Initially, visitors to the exhibition are treated to over thirty life-size portraits of the wealthy and glamorous. The second part of this large show goes into some aspects of ‘informal’ life of Europe’s upper-classes.
The first two portraits welcoming visitors are the earliest and show a couple. They were rich, powerful and getting married. This tradition of having one’s portraits painted on engagement or marriage was to continue into Rembrandt’s time and beyond.
Like all portraits in this exhibition, the format is life-size. Such a size was reserved for emperors, kings and queens, the aristocracy. Meet Henry the Pious, Duke of Saxony and Katharina, countess of Mecklenburg. Lucas Cranach the Elder created their portraits in 1514.
Nearby, hangs a portrait of Hapsburg Emperor Charles V. His Hapsburg chin is hidden by his beard. Some early oil-painting photo-shopping? The first room of this exhibition sets the tone: stunning, impressive!
The next room shows the portraits of Count Iseppo da Porto, Countess Livia da Porto and their two children. Veronese caught the family in interaction. The couple are now split: he and his son belong to the Galleria degli Uffizi; she and her daughter to the Walters Art Museum in Baltimore. Here the four of them are together again – charming visitors.
Soon, wealthy burghers and then artists had their life-size portraits painted as well. Visitors can not just admire members of the upper classes. These people could have their portraits painted by the best artists of their time.
Here are Rembrandt’s portraits of Oopjen and Marten, Cranach’s couple, Veronese’s family. The exhibition also includes works by Velazquez, Reynolds, Gainsborough, Sargent, Munch, Manet, and other famous portrait painters.
There simply is not enough space to discuss all these beautiful portraits, changing tastes, facts, stories, scandals! Take just two funny ones.
The only naked portrait apparently shows a Dutch burgomaster as Hercules. He lost the competition for ‘Mr Love’; who is to be found gracing another wall. However, Hercules certainly makes people giggle!
Especially, as he happens to hang the most over-dressed man in this exhibition. This English aristocrat spent his fortune on clothes. Take a look at his shoes, his socks – and how he loves showing off his outfit!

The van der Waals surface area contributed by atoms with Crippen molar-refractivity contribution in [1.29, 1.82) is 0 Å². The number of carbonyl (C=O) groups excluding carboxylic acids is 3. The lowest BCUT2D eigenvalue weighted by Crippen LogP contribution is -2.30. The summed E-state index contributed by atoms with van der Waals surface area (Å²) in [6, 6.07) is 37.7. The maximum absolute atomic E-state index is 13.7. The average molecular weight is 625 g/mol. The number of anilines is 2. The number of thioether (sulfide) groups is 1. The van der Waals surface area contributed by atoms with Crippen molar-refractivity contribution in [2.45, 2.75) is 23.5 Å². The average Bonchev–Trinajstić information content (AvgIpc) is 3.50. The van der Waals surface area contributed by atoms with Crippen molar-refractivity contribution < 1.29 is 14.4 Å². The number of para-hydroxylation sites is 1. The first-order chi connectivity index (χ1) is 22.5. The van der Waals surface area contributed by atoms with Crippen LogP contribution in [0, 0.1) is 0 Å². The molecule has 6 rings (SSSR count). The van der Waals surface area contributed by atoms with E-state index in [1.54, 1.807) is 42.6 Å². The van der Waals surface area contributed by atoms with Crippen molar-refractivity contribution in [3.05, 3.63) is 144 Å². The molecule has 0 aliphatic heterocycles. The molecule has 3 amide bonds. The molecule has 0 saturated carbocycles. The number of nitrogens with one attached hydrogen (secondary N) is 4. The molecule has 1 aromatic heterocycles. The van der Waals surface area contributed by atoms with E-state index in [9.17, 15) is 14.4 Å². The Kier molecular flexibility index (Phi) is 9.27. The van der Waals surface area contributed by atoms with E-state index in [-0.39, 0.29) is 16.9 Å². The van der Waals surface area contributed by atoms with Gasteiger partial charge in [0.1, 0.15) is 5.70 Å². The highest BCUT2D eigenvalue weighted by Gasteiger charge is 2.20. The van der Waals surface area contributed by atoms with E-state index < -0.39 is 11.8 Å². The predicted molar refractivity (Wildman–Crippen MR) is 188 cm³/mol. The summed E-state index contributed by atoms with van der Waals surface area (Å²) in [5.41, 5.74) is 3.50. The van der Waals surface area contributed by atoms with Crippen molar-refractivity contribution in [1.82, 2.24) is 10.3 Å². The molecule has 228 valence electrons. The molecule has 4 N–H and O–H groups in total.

The next room contains the restored portraits of Oopjen and Marten by Rembrandt. The completed restoration was the ‘excuse’ to put together this impressive exhibition.
Part one of the exhibition, covering four centuries of glamour, is in itself an absolute must see. For quite a few of these portraits belong to private owners. Other paintings come from museums from all over the world.
The exhibition’s second part covers what curators call the ‘informal life’ of the wealthy. Here are eighty prints and drawings from the Rijksmuseum’s own collection. This part goes into what went on ‘behind closed doors’. One room even has a warning sign: adult stuff exhibited!
This part shows for instance a print of Madame du Barry. Here are pastel copies of a Hogarth-like series paintings by Cornelis Troost, now in the Mauritshuis. Troost’s daughter copied her father’s popular series.
Pastel portraits of Dutch high society members are currently exhibited at the Amsterdam canal house Museum van Loon. Need to choose: do not miss ‘High Society’ at the Rijksmuseum! Kate Den 21st March 2018
High Society: Four Centuries of Glamour runs until till 3rd June 2018.
Detail from Dr Samuel-Jean Pozzi by John Singer Sargent reproduced courtesy of the Rijksmuseum Amsterdam